The Home Ownership Loan Corporation…we have a lot of foreclosures, a lot of people underwater on mortgages. What are we doing? We are subsidizing the lenders with public dollars and telling them ‘if we give you guys some money, will you go help those people?’ And surprise, surprise, they have not really gotten their asses to do it. Now the Home Ownership Loan Corporation was faced with the same exact problem…and it went out and bought the mortgages and directly re-negotiated the terms of the mortgages, and it was very, very successful.

This is a massive conceptual problem.

I find this fascinating because I completely agree that, if we were to encounter bank runs for the first time today, this is how we’d try to set up FDIC. FDIC is an example of a government program that works, and the banks-insuring-one-another-with-public-money is exactly the kind of operation we’d expect to fail. I also find it fascinating because I believe part of what happened in this crisis is that we started a banking system in the capital markets, a ‘shadow bank system’ if you will, that collapsed in a new 21st century style bank run, and going forward we need to find a way to regulate it properly to make sure it doesn’t happen again (here’s interview I did with Perry Mehrling about it).

It’s one thing to identify the problem – finding the will to conceptualize the problems, and begin to fix them, is the other half of the solving the problem. And that is what this country needs more of, less hoping that the problems will fix themselves if we shove enough public money to private parties, and more of working to find the solutions ourselves.

Thanks for the great week all!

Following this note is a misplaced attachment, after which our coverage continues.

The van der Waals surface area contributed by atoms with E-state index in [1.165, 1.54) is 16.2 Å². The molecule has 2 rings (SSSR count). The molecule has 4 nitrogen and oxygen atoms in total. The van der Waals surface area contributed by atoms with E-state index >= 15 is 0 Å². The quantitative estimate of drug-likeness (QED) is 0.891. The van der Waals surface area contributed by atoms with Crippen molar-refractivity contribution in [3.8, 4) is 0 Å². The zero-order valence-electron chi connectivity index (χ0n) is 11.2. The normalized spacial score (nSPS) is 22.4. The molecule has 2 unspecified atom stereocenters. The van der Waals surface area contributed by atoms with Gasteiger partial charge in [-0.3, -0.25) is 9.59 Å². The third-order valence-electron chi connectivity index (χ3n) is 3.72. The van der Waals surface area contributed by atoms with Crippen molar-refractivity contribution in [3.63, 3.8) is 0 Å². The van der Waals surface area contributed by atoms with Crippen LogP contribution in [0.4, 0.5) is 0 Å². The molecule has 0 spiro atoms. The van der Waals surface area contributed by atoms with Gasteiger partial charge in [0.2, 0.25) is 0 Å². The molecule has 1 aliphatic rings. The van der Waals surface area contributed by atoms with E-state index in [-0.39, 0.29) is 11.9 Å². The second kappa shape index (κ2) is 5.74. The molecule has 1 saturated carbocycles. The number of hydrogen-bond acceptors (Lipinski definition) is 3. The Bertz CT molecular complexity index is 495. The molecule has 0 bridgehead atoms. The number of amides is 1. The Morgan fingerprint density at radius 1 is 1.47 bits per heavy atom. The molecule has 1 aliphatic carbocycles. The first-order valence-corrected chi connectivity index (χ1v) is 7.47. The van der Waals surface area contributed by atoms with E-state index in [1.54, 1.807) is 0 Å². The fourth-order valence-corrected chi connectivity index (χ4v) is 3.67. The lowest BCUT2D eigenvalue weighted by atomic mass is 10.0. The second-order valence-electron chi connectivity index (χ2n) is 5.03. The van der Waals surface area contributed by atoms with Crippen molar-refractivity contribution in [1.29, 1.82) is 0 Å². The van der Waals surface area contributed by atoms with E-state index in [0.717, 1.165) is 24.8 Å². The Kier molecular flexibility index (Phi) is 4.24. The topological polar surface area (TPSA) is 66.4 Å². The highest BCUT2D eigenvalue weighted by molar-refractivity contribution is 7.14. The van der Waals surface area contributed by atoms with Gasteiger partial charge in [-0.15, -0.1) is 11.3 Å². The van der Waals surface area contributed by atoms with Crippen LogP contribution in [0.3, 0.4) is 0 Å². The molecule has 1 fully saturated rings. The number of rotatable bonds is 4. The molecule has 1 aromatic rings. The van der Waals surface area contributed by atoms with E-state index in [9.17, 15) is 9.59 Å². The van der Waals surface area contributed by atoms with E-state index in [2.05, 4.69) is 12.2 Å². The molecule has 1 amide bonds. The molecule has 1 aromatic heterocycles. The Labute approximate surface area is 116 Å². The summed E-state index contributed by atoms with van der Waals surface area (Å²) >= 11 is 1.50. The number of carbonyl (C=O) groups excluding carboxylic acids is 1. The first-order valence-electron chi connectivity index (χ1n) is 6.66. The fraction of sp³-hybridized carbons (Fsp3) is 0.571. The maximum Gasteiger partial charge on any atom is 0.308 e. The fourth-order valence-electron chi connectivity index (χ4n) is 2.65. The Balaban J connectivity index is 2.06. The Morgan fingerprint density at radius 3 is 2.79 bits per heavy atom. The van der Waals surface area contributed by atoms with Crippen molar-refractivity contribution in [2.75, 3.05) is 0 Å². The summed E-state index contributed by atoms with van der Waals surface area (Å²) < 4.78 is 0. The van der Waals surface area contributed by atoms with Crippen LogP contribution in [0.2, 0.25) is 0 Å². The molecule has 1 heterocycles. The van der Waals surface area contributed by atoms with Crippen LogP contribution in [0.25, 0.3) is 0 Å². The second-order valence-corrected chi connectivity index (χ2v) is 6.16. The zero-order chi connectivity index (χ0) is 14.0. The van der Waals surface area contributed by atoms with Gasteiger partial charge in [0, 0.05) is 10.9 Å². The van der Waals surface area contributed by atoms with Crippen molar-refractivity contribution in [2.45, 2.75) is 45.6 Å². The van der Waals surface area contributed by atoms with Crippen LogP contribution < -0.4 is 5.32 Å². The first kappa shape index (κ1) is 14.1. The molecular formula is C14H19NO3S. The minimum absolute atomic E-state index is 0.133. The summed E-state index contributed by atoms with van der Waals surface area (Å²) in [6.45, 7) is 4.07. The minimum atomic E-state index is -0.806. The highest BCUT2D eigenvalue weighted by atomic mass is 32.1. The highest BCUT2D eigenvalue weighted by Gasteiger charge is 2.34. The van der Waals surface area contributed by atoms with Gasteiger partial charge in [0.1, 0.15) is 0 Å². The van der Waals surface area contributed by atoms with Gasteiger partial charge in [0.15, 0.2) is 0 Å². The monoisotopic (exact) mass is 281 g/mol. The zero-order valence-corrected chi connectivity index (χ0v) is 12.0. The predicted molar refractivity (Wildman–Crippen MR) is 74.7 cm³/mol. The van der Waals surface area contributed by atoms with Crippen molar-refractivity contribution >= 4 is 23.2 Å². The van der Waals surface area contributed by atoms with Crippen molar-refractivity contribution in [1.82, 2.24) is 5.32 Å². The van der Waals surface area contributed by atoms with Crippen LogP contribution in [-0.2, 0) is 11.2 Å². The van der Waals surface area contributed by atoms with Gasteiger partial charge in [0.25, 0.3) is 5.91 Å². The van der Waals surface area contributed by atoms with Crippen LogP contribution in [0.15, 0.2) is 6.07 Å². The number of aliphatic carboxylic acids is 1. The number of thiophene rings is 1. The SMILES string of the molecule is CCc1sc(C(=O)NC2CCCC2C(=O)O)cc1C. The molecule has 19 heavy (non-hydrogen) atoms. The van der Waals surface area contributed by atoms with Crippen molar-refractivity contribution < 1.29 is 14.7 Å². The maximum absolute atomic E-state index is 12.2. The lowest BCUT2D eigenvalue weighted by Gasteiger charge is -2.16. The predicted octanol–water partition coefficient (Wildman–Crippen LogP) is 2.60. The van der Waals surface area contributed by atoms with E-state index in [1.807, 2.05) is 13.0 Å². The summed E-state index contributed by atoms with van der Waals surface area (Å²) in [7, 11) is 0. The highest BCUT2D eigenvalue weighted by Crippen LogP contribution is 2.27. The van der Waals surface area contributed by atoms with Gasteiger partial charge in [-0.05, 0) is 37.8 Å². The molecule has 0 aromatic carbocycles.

The Limits of Arbitrage

Wow, it’s already Friday. I’ll feel that I’ve short-changed you if we don’t do some Finance Theory before I go.

Did you see this roundtable about the state of macroeconomics in The Economist’s Free Exchange? Fascinating stuff; in particular it became a bit of an odd defense of the Efficient Markets Hypthosis (EMH). A representative comment was made by William Easterly, in defense of EMH:

The most important part of the much-maligned Efficient Markets Hypothesis (EMH) is that nobody can systematically beat the stock market. Which implies nobody can predict a market crash, because if you could, then you would obviously beat the market. This applies also to other asset markets like housing prices.

This is not true, and I want us to walk through why it isn’t. In March of 1997, Andrei Shleifer and Robert Vishny published a paper titled The Limits of Arbitrage (pdf) in the Journal of Finance. I think it’s the most important finance paper of the past 15 years, something everyone even remotely connected to financial markets should become familiar with. It builds on and summarizes a decade long research project, research they conducted with people such as Joseph Lakonishok and Brad Delong. In it they say that arbitrageurs, the very smart and talented traders at hedge funds who will take prices that are out of line and bring them back into line, making a good fee and making prices reflect all available information, the very building block necessary for EMH to work, can’t do their job if they are time or credit constrained. Specifically, if they are highly leveraged, and prices move against their position before they return to their fundamental value – if the market stays irrational longer than they can remain solvent – they’ll collapse before they can do their job.